In Act 4, Scene 5, Laertes confronts Claudius, seeking revenge for the death of his father. Claudius and Gertrude manage to calm the young man down a little, but then Laertes' mad sister Ophelia returns and reignites his passion. This is one of the places in Hamlet where Claudius displays his intelligence and self-possession. Although he is an usurper, he is such an eloquent and resourceful man that one can understand how he managed to get himself elected king after the death of his brother. One can also understand how he managed to persuade Gertrude to become his wife. She is very supportive of Claudius throughout his critical meeting with Laertes in Scene 5, but, significantly, she is not present during their second meeting in Scene 7 of the same act.
Laertes, I must commune with your grief,
Or you deny me right. Go but apart,
Make choice of whom your wisest friends you will.
And they shall hear and judge 'twixt you and me:
If by direct or by collateral hand
They find us touch'd, we will our kingdom give,
Our crown, our life, and all that we can ours,
To you in satisfaction; but if not,
Be you content to lend your patience to us,
And we shall jointly labour with your soul
To give it due content.
Let this be so;
His means of death, his obscure funeral--
No trophy, sword, nor hatchment o'er his bones,
No noble rite nor formal ostentation--
Cry to be heard, as 'twere from heaven to earth,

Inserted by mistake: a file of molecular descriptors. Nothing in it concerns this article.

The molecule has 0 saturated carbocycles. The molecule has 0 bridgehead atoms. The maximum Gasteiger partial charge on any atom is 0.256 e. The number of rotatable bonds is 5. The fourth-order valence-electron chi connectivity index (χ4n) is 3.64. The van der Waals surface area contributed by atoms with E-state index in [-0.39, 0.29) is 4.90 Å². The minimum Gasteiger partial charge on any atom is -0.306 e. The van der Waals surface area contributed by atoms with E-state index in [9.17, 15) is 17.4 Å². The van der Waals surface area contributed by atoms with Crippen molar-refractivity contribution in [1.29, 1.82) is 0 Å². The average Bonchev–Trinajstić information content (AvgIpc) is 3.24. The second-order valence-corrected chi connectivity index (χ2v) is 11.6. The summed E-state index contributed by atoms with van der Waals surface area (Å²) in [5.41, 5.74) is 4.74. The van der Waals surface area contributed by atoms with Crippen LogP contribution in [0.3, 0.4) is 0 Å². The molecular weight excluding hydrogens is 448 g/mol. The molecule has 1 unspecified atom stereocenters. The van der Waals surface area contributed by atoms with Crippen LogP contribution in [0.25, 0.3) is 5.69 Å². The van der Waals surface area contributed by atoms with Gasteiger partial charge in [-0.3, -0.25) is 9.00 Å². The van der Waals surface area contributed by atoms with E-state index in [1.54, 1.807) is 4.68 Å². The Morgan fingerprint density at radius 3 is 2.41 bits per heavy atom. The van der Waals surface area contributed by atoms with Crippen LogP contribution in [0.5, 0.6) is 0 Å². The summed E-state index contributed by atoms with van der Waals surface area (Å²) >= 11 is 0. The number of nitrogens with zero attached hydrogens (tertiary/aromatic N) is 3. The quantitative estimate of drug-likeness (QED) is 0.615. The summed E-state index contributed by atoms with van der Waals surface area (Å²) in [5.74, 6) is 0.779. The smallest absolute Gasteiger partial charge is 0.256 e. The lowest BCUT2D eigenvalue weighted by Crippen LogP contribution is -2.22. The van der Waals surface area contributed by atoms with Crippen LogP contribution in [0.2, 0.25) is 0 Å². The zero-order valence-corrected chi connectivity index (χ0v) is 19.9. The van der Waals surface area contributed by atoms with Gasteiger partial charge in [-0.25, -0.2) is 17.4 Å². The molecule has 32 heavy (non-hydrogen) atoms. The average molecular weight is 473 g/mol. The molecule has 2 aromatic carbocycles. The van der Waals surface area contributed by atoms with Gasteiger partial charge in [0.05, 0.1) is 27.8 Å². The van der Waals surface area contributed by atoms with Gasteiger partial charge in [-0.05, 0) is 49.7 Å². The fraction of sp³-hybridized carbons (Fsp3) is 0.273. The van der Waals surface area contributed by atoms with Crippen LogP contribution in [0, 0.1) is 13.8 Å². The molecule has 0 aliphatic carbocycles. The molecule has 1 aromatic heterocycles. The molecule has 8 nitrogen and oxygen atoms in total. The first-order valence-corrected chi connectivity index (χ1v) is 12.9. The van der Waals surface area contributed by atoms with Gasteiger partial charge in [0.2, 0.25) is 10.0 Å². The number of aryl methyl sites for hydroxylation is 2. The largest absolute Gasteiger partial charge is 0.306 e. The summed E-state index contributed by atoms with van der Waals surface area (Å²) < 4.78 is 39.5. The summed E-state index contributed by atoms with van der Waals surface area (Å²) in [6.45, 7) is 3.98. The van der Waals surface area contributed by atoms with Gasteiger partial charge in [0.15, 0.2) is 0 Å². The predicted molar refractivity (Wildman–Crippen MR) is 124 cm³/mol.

That I must call't in question.
So you shall;
And where the offence is let the great axe fall.
I pray you, go with me.
Shakespeare does not actually show his audience how Claudius manages to convince Laertes of his innocence in the death of Laertes' father Polonius. At the end of Act 4, Scene 5 Laertes has calmed down sufficiently to agree to Claudius's proposal to hold a hearing before Laertes' own wisest personal friends and counselors. Claudius should really have no trouble explaining that he is innocent because he is in fact completely innocent. Claudius was appalled when he heard about Hamlet’s stabbing Polonius in Gertrude’s bedchamber while the old man was hiding behind the tapestry. He knew there would be trouble, but he seems fully capable of dealing with all sorts of troubles. He even seems to enjoy it. After all, he wanted to be king, and troubles go with the job.
Then at the beginning of Act 4, Scene 7 it is obvious that Claudius has managed to convince Laertes of his innocence. Not only that, but Claudius now sees how he can use the young man to get his stepson Hamlet killed without appearing to be implicated himself.
And so have I a noble father lost;
A sister driven into desperate terms,
Whose worth, if praises may go back again,
Stood challenger on mount of all the age
For her perfections: but my revenge will come.
Break not your sleeps for that: you must not think
That we are made of stuff so flat and dull
That we can let our beard be shook with danger
And think it pastime.
The stage is set for the final act in which Laertes and Claudius will try to kill Hamlet during a fencing match, while Hamlet himself knows that he finally has to take quick, direction action against the King because news will shortly be arriving that Rosencrantz and Guildenstern have both been beheaded by the English, acting on the documents that Hamlet forged aboard the ship.